The War on Neighborhoods

I’ve spent a lot of my life in urban America, from the inner city high school I attended to the work I’ve done with youth in the south Bronx, Oakland, and Chicago. And everywhere I’ve been, I’ve heard the same refrain: “Personal Responsibility!”

I used to hear it shouted in the hallways of my high school, and later heard it aimed at traumatized and impoverished single mothers and formerly incarcerated young men. It has become one of the core mantras of the neoliberal age—the application of the Wall Street values of competition and individualism upon the poor and the oppressed. The idea is that the problems of Black America and with the urban poor are due to the choices made by individuals rather than in political, historical, or legal injustices. In fact, the message of “pull yourself up by your bootstraps” is one in which everyone is indoctrinated beginning in childhood. The message is that we live in a meritocracy and if you have not “succeeded” it is somehow your own fault.

In their recent book, The War on Neighborhoods: Policing, Prison, and Punishment in a Divided City (Beacon, 2018), Ryan Lugalia-Hollon and Daniel Cooper challenge this ideology, rooted in the individualistic worldview of American capitalism, as it is played out in Austin, one of the poorest neighborhoods on Chicago’s west side.

While it focuses its research on a specific neighborhood, The War on Neighborhoods is really about a more general attitude toward punishment, poverty, and the narrative of individualism that dominates the public discourse and policy around poor urban communities. Since Nixon declared a “war on drugs”—the policies of which really were put in to place during the Reagan years—communities like Austin have seen a massive divestment in any kind of community support. It is the logic of neoliberalism and austerity that has brought about the closing of community centers, health (including mental health) clinics, and schools.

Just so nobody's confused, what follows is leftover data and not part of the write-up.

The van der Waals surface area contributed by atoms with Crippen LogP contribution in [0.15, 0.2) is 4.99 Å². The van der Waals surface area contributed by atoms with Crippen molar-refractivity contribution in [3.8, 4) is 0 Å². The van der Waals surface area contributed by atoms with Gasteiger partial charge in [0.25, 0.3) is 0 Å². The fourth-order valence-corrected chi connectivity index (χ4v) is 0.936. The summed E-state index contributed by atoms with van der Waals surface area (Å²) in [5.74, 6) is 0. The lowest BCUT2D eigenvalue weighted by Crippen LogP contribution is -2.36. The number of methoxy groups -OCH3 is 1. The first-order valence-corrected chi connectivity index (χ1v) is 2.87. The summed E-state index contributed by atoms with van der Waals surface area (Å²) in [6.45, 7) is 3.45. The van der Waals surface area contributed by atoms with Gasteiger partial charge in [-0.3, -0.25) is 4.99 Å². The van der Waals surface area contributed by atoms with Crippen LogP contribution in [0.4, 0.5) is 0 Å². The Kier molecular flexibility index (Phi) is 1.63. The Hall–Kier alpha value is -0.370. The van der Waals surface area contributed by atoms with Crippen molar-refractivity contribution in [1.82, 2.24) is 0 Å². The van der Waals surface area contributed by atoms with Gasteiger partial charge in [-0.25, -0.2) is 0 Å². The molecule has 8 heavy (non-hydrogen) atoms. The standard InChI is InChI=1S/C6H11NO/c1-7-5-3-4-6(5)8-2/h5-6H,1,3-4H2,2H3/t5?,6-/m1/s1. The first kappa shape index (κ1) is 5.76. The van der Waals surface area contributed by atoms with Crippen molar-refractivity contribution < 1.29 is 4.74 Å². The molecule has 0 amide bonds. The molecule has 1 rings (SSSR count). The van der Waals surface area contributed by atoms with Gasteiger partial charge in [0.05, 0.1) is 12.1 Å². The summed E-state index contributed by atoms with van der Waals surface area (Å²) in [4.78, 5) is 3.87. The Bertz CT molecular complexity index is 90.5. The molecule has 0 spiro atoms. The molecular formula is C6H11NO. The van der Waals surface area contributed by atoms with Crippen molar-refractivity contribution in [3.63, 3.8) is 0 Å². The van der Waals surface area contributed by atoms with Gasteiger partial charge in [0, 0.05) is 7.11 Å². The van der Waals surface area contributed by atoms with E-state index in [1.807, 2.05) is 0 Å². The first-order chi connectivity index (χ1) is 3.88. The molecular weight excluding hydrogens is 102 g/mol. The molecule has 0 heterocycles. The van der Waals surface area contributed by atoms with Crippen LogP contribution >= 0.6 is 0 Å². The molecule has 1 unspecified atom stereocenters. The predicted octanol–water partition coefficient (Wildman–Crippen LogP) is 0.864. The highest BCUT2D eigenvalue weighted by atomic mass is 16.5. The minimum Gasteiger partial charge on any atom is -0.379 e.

And it is the narrative of individual responsibility that has led our society on this path. We have been told, again and again, that crime is the product of bad decisions and failing families. We have seen the images on the news of black men committing crimes, heard the stereotypes of the absent father and the “Welfare Queen” single mother. But Lugalia-Hollon and Cooper show that not only are these stereotypes false—research shows, for example, that black fathers are just as present and attentive as white ones—but that the dysfunction of neighborhoods like Austin are also in no small part created by the policies that come out of these narratives. In other words, because Americans believe that black men are “criminals,” policies have been created that disproportionately send them to jail, and these policies are the cause, not the effect, of the destruction of these communities.